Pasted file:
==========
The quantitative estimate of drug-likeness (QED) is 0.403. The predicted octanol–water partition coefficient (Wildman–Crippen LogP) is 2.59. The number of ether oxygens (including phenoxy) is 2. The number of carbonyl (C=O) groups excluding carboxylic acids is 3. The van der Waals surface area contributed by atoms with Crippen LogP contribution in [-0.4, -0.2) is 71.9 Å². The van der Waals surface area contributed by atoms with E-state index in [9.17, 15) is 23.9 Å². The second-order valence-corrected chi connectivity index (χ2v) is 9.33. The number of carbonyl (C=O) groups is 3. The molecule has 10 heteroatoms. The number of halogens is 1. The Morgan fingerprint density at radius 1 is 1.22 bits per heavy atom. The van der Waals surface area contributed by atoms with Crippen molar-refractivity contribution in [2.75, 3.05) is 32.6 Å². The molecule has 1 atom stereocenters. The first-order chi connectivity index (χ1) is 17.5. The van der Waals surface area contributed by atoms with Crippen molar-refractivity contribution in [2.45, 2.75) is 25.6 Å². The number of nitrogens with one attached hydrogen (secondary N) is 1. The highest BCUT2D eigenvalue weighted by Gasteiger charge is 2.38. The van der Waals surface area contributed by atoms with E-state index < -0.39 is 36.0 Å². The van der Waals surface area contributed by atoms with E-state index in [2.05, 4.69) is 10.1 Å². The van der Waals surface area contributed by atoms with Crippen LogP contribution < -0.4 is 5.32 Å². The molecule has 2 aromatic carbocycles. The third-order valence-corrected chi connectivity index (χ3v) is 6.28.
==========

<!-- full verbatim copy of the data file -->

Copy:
The quantitative estimate of drug-likeness (QED) is 0.403. The predicted octanol–water partition coefficient (Wildman–Crippen LogP) is 2.59. The number of ether oxygens (including phenoxy) is 2. The number of carbonyl (C=O) groups excluding carboxylic acids is 3. The van der Waals surface area contributed by atoms with Crippen LogP contribution in [-0.4, -0.2) is 71.9 Å². The van der Waals surface area contributed by atoms with E-state index in [9.17, 15) is 23.9 Å². The second-order valence-corrected chi connectivity index (χ2v) is 9.33. The number of carbonyl (C=O) groups is 3. The molecule has 10 heteroatoms. The number of halogens is 1. The Morgan fingerprint density at radius 1 is 1.22 bits per heavy atom. The van der Waals surface area contributed by atoms with Crippen molar-refractivity contribution in [2.75, 3.05) is 32.6 Å². The molecule has 1 atom stereocenters. The first-order chi connectivity index (χ1) is 17.5. The van der Waals surface area contributed by atoms with Crippen molar-refractivity contribution in [2.45, 2.75) is 25.6 Å². The number of nitrogens with one attached hydrogen (secondary N) is 1. The highest BCUT2D eigenvalue weighted by Gasteiger charge is 2.38. The van der Waals surface area contributed by atoms with E-state index < -0.39 is 36.0 Å². The van der Waals surface area contributed by atoms with E-state index in [2.05, 4.69) is 10.1 Å². The van der Waals surface area contributed by atoms with Crippen LogP contribution < -0.4 is 5.32 Å². The molecule has 2 aromatic carbocycles. The third-order valence-corrected chi connectivity index (χ3v) is 6.28.